Hiking the Appalachian Trail; George Fulfills a Dream
On April 1st this year, 39 year old George O’Brien from Nobleboro, set out to fulfill a lifelong dream. He took his backpack began a hike that would take him 2,189.9 miles along the Appalachian Trail and back to Maine’s MT Katahdin on September 23rd.
When he was “10 or 12” years old he saw a sign for the trail while visiting his Grandfather in Great Barrington, Mass. “It was the Appalachian Trail overpass on Route 90. From that day on, he wanted to hike the trail.
The Appalachian Trail may be the best long-distance hiking route in the entire world. The Appalachian Trail Conservancy describes on its website how a Harvard-educated conservationist named Benton MacKaye proposed “a series of work, study and farming camps along the ridges of the Appalachian Mountains.” The trail is 80 years old this year.
For some people it’s a rite of passage, for some it’s an escape. For George, it was just something he wanted to do to: simply be in nature, see the country on foot, and meet new people. Only about 25% of thru-hikers, those who set out to complete the trail in one hike, end up finishing the trail according to the Appalachian Trail Conservancy. Every year there is a thru-hiker with the trail name ‘Wrong-way’ because they headed out on more than one morning in the wrong direction; thankfully George was not that hiker this year.
Along the way, in the nearly six months that George was walking, he met up with people from all over. He found people from Lincoln County that he’d never met at home, chatted up strangers , sometimes hiked for days with a new friend. The beginning of the hike was more populated, by the end there were not nearly as many people along the way.
Post Offices where the AT came near have special stations set up. Hikers would guestimate before leaving when they would be near and care packages with dry socks, sometimes money, and food would be waiting for them. Damascus, Virginia makes a celebration each year, one of the highlights and big helps that hikers find along the way. For “Trail Days,” Damascus sets up a Tent City which provides a night or two of shelter, and they even take the boots from the hikers, give them a loaner pair for a day and clean and waterproof theirs so they can start out with dry feet again. George dyed his “wild mountain man beard” purple while in Damascus and ate. A lot.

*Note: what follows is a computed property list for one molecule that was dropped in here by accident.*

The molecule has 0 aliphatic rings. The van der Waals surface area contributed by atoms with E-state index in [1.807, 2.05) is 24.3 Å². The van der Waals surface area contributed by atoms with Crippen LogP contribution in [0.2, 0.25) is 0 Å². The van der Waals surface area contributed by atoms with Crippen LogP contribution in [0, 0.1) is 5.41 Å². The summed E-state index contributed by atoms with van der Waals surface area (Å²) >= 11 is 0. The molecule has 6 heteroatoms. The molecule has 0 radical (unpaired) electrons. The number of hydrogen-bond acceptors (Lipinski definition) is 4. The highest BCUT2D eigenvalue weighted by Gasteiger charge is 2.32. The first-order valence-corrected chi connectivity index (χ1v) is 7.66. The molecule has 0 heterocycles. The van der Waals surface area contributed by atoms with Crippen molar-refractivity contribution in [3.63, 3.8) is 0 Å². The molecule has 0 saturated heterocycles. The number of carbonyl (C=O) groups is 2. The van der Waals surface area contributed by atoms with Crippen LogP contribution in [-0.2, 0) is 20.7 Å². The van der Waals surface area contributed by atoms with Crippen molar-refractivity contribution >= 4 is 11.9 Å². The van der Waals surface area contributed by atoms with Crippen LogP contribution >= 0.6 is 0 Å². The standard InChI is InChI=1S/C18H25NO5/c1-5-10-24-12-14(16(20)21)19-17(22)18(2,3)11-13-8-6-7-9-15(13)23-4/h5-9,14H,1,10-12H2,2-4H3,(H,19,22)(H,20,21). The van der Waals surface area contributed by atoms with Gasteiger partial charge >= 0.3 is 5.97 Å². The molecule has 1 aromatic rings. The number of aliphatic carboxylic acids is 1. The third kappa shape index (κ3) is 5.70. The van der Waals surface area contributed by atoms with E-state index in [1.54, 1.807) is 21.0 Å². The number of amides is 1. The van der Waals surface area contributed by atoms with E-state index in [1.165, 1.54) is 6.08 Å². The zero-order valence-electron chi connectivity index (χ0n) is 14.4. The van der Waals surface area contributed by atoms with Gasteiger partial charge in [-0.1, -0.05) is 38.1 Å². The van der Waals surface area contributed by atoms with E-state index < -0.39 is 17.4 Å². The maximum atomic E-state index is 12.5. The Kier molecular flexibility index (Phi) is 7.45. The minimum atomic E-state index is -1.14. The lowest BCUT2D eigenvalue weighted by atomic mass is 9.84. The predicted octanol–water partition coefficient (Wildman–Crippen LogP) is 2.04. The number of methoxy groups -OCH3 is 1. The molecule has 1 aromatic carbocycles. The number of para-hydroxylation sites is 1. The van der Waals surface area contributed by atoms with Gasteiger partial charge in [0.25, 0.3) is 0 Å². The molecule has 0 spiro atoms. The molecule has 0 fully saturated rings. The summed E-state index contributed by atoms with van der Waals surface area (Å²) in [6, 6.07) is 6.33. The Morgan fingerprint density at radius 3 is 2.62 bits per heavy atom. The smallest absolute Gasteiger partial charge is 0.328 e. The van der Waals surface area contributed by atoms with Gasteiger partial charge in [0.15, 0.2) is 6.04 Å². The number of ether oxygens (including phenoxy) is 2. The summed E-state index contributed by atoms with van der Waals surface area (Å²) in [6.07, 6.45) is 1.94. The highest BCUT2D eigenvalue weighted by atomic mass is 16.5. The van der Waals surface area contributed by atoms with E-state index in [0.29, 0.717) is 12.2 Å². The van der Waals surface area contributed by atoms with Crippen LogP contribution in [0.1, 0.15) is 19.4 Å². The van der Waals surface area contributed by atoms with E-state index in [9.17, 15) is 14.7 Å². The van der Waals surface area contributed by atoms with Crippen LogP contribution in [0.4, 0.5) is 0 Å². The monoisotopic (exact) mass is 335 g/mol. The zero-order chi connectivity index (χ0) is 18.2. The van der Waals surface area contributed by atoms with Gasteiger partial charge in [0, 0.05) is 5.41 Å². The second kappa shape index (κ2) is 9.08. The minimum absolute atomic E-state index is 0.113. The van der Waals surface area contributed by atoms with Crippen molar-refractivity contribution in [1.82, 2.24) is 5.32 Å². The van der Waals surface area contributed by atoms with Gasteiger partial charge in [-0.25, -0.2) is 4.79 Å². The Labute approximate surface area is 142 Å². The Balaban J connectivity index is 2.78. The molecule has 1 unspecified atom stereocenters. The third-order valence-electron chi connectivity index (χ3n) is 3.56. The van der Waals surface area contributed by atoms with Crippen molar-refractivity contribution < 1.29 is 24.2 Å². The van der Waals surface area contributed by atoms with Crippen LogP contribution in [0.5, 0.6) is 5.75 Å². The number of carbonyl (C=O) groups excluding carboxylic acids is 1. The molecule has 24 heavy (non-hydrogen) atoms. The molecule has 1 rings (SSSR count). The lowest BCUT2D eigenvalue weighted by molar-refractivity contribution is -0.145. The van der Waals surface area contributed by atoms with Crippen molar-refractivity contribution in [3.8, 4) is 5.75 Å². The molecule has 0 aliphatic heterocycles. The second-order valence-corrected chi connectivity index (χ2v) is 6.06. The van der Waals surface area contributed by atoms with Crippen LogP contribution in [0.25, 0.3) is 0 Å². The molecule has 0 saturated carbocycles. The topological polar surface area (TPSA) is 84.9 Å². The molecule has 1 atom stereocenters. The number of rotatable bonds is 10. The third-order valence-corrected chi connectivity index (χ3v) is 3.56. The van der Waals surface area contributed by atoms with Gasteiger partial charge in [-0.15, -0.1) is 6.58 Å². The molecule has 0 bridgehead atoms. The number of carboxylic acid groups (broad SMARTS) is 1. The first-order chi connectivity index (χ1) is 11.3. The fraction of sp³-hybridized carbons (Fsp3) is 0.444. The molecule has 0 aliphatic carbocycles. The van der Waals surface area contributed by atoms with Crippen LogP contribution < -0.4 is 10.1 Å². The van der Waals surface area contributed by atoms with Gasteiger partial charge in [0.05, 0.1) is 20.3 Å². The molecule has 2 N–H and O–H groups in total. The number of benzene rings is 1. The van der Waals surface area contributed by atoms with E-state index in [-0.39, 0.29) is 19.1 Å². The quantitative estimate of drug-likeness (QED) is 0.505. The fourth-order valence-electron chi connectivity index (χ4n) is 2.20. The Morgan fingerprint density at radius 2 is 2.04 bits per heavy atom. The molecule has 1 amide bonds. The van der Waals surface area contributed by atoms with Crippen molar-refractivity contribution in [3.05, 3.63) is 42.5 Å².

Often nights were spent in huts that served as shelters and strangers slept shoulder to shoulder. While hiking the trail a person can burn up to 6,000 calories a day. This meant that food became something that was treasured. “I ate oatmeal every morning, “ said George, “ and a snack an hour or so later, and then another snack and then lunch and then a snack and so on all day long.”
George found himself appreciating the fragility of nature. One unplanned pause in the trail was a fire on a mountain. The Appalachian Trail was on fire. When it was safe to continue, the hikers passed through the devastation left by a forest fire. He saw wild ponies at play in fields, talked with fawns in the woods, and became enamored of the patterns in fallen trees and mosaics created by moss.
For nearly six months, he took photographs with his Samsung phone, shared them on Facebook and kept walking. He paused for an emergency room visit when tick bites became an issue and had to add antibiotics to 21 days of his adventure.
On Sept 23rd, 2017 George O’Brien stood on top of Mount Katahdin, in Baxter State Park. He had walked 2, 189.9 miles and conquered the Appalachian Trail.